Hamilton stays on top in second practice in Malaysia

2012 Malaysian Grand Prix

Lewis Hamilton, McLaren, Sepang, 2012Lewis Hamilton stayed quickest in the second practice session for the Malaysian Grand Prix.

The McLaren driver was 0.361s faster than the Mercedes of Michael Schumacher.

Their team mates were third and fourth, Jenson Button just two-thousandths of a second slower than Schumacher.

Behind Nico Rosberg were Daniel Ricciardo, Mark Webber, Jean-Eric Vergne and Romain Grosjean.

Sebastian Vettel completed the top ten. But the world champions was unhappy with the RB8, telling the team: “The car is all over the place – poor balance,” during the session.

Hotter conditions greeted the drivers for the second practice session in Malaysia, with track temperatures reaching 45C. Rain threatened but failed to materialise during the session.

Paul di Resta had a scruffy session with two off-track moments in the Force India. First he took to the grass at turn 15 due to a failure on his car. Later on he spun after getting onto the kerb at turn six.

He wasn’t the only driver to go off during the session – both HRT drivers had spins and Michael Schumacher also went off. Hamilton also took to the run off at turn four and later on at turn seven.

Kamui Kobayashi spent much of the session in the pits as the team worked on a gearbox problem. He eventually emerged in the final minutes of practice.

Pos. Car Driver Car Best lap Gap Laps
1 4 Lewis Hamilton McLaren-Mercedes 1’38.172 28
2 7 Michael Schumacher Mercedes 1’38.533 0.361 34
3 3 Jenson Button McLaren-Mercedes 1’38.535 0.363 30
4 8 Nico Rosberg Mercedes 1’38.696 0.524 34
5 16 Daniel Ricciardo Toro Rosso-Ferrari 1’38.853 0.681 33
6 5 Fernando Alonso Ferrari 1’38.891 0.719 27
7 2 Mark Webber Red Bull-Renault 1’39.133 0.961 29
8 17 Jean-Eric Vergne Toro Rosso-Ferrari 1’39.297 1.125 33
9 10 Romain Grosjean Lotus-Renault 1’39.311 1.139 22
10 1 Sebastian Vettel Red Bull-Renault 1’39.402 1.230 25
11 18 Pastor Maldonado Williams-Renault 1’39.444 1.272 35
12 12 Nico Hulkenberg Force India-Mercedes 1’39.464 1.292 26
13 11 Paul di Resta Force India-Mercedes 1’39.625 1.453 20
14 14 Kamui Kobayashi Sauber-Ferrari 1’39.687 1.515 16
15 9 Kimi Raikkonen Lotus-Renault 1’39.696 1.524 29
16 6 Felipe Massa Ferrari 1’40.271 2.099 28
17 19 Bruno Senna Williams-Renault 1’40.678 2.506 34
18 15 Sergio Perez Sauber-Ferrari 1’40.947 2.775 33
19 21 Vitaly Petrov Caterham-Renault 1’41.464 3.292 25
20 24 Timo Glock Marussia-Cosworth 1’41.681 3.509 20
21 20 Heikki Kovalainen Caterham-Renault 1’42.594 4.422 18
22 25 Charles Pic Marussia-Cosworth 1’42.874 4.702 24
23 23 Narain Karthikeyan HRT-Cosworth 1’43.658 5.486 18
24 22 Pedro de la Rosa HRT-Cosworth 1’43.823 5.651 22

2012 Malaysian Grand Prix

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109 comments on Hamilton stays on top in second practice in Malaysia

  1. xjr15jaaag (@xjr15jaaag) said on 23rd March 2012, 7:41

    If Red Bull are bad in quali, and have very good race pace again, this ould be a very exciting race, particurlarly with the potential for rain.
    Can’t wait for BBC Highlights

  2. Prisoner Monkeys (@prisoner-monkeys) said on 23rd March 2012, 7:41

    Hmmm. I notice that a lot of lap times are slower than they were this morning. That to me says two things: that a) the track and ambient conditions are cooler, and/or b) most of the teams did some running on hard tyres. Autosport’s live feed of the session seems to indicate this. Although Alonso is faster in this session than he was in the last, he only bested his time by about a tenth of a second. And Massa was about eight-tenths off his FP1 time. This to me indicates that Ferrari are in serious trouble: they’re only marginally quicker on softer tyres than they are on hard. The gap between their times appears to be much smaller than the gap Pirelli indicated. So I’m guessing that they’re over-heating their soft tyres while they cannot get any heat into the primes.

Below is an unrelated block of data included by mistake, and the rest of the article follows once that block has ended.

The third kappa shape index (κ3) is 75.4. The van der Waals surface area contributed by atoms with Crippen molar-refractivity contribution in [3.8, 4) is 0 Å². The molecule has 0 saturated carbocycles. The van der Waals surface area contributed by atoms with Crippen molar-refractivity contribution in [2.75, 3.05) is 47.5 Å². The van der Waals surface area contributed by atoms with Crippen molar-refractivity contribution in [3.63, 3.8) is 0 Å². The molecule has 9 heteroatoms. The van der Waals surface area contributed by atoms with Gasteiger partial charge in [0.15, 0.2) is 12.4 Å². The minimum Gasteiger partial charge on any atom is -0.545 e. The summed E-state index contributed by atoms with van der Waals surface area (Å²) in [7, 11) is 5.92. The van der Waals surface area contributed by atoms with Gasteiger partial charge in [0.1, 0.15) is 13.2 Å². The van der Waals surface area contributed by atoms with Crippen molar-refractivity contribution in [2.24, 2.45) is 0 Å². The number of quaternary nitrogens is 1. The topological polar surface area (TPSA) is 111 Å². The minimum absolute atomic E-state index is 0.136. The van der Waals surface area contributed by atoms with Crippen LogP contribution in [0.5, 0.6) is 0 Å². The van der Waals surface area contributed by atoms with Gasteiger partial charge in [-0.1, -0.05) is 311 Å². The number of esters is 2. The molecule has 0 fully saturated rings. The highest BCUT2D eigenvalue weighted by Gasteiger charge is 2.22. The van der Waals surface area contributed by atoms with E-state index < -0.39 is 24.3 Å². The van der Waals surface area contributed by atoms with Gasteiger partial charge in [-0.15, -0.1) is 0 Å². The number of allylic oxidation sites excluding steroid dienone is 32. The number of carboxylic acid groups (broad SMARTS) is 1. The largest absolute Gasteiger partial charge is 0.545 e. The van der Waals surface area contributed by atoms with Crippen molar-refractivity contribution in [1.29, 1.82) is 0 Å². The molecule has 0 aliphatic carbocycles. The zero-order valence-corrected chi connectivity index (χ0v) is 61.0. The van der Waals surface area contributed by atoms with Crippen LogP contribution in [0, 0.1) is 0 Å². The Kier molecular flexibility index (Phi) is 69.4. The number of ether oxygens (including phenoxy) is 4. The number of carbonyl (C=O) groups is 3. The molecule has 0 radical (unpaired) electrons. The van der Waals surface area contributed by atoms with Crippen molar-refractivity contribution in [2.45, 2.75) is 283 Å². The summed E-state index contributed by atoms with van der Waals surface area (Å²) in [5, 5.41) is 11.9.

Of course, that’s jsut speculation based on raw lap data. I have no idea who was using what tyres and when.

    • JCost (@jcost) said on 23rd March 2012, 9:03

      Keith wrote:

      “Hotter conditions greeted the drivers for the second practice session in Malaysia, with track temperatures reaching 45C. Rain threatened but failed to materialise during the session.”

      • Prisoner Monkeys (@prisoner-monkeys) said on 23rd March 2012, 9:07

        Well, that still doesn’t cange my theory by much. Teams traditionally look to use FP2 for race pace, which includes running on the primes. Ferrari just aren’t using their tyres properly.

        • frood said on 23rd March 2012, 12:24

          up to a point they should be slower in hotter conditions. when it’s cooler the air is denser so the engines produce more power (the fuel/air mix is better) and in theory the cars should produce more downforce. i’m slightly sceptical about the second part of that, but cooler conditions should equal better performance (up to a point).

          • Randy (@randy) said on 23rd March 2012, 13:16

            Anthony Davidson said during the practice that due to hot weather cars can loose up to 7% of aerodynamic downforce, as the air expands while getting hotter therefore being less dense :)

    • sato113 (@sato113) said on 23rd March 2012, 11:18

      they all were on the hards in the morning

    • Richard F150 - I am not a truck said on 23rd March 2012, 14:01

      As a guess I would suspect they turn the engine power down a bit too if the temperature is as hot as it looked. Especially as its early in the season and they dont want to overcook the engines in case they need them later.

  3. moonlight (@prdsh) said on 23rd March 2012, 7:43

    eventhough its practice.. Massa is way off (1.3s) Alonso.. Problem with new chassis too ?

    • Prisoner Monkeys (@prisoner-monkeys) said on 23rd March 2012, 7:53